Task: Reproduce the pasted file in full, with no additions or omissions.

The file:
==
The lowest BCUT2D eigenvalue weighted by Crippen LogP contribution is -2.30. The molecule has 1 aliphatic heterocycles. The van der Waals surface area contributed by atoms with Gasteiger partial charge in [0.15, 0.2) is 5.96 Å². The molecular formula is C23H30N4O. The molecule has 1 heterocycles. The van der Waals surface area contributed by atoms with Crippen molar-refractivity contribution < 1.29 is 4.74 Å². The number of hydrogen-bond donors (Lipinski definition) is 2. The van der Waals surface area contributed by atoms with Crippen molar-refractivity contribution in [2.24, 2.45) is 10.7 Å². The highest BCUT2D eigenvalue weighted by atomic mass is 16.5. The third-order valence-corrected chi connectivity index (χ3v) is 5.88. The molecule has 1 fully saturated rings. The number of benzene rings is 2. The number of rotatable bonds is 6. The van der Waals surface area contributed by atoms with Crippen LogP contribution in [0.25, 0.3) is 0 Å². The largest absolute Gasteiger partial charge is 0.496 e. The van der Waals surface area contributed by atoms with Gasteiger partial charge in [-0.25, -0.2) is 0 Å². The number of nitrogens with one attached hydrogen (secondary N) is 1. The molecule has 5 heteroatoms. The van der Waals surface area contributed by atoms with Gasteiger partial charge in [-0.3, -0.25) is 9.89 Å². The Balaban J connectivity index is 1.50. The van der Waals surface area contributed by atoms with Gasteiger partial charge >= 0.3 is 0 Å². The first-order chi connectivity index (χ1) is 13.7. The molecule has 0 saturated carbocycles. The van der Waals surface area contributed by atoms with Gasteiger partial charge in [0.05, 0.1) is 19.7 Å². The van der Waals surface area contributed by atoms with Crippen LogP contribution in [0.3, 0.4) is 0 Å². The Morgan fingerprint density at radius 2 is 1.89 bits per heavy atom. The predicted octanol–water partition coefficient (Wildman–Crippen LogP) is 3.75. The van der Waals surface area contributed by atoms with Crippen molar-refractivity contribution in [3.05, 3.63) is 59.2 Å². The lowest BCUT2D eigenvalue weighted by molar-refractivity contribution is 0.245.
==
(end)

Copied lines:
The lowest BCUT2D eigenvalue weighted by Crippen LogP contribution is -2.30. The molecule has 1 aliphatic heterocycles. The van der Waals surface area contributed by atoms with Gasteiger partial charge in [0.15, 0.2) is 5.96 Å². The molecular formula is C23H30N4O. The molecule has 1 heterocycles. The van der Waals surface area contributed by atoms with Crippen molar-refractivity contribution < 1.29 is 4.74 Å². The number of hydrogen-bond donors (Lipinski definition) is 2. The van der Waals surface area contributed by atoms with Crippen molar-refractivity contribution in [2.24, 2.45) is 10.7 Å². The highest BCUT2D eigenvalue weighted by atomic mass is 16.5. The third-order valence-corrected chi connectivity index (χ3v) is 5.88. The molecule has 1 fully saturated rings. The number of benzene rings is 2. The number of rotatable bonds is 6. The van der Waals surface area contributed by atoms with Crippen LogP contribution in [0.25, 0.3) is 0 Å². The largest absolute Gasteiger partial charge is 0.496 e. The van der Waals surface area contributed by atoms with Gasteiger partial charge in [-0.25, -0.2) is 0 Å². The number of nitrogens with one attached hydrogen (secondary N) is 1. The molecule has 5 heteroatoms. The van der Waals surface area contributed by atoms with Gasteiger partial charge in [-0.3, -0.25) is 9.89 Å². The Balaban J connectivity index is 1.50. The van der Waals surface area contributed by atoms with Gasteiger partial charge >= 0.3 is 0 Å². The first-order chi connectivity index (χ1) is 13.7. The molecule has 0 saturated carbocycles. The van der Waals surface area contributed by atoms with Gasteiger partial charge in [0.05, 0.1) is 19.7 Å². The van der Waals surface area contributed by atoms with Crippen LogP contribution in [0.3, 0.4) is 0 Å². The Morgan fingerprint density at radius 2 is 1.89 bits per heavy atom. The predicted octanol–water partition coefficient (Wildman–Crippen LogP) is 3.75. The van der Waals surface area contributed by atoms with Crippen molar-refractivity contribution in [3.05, 3.63) is 59.2 Å². The lowest BCUT2D eigenvalue weighted by molar-refractivity contribution is 0.245.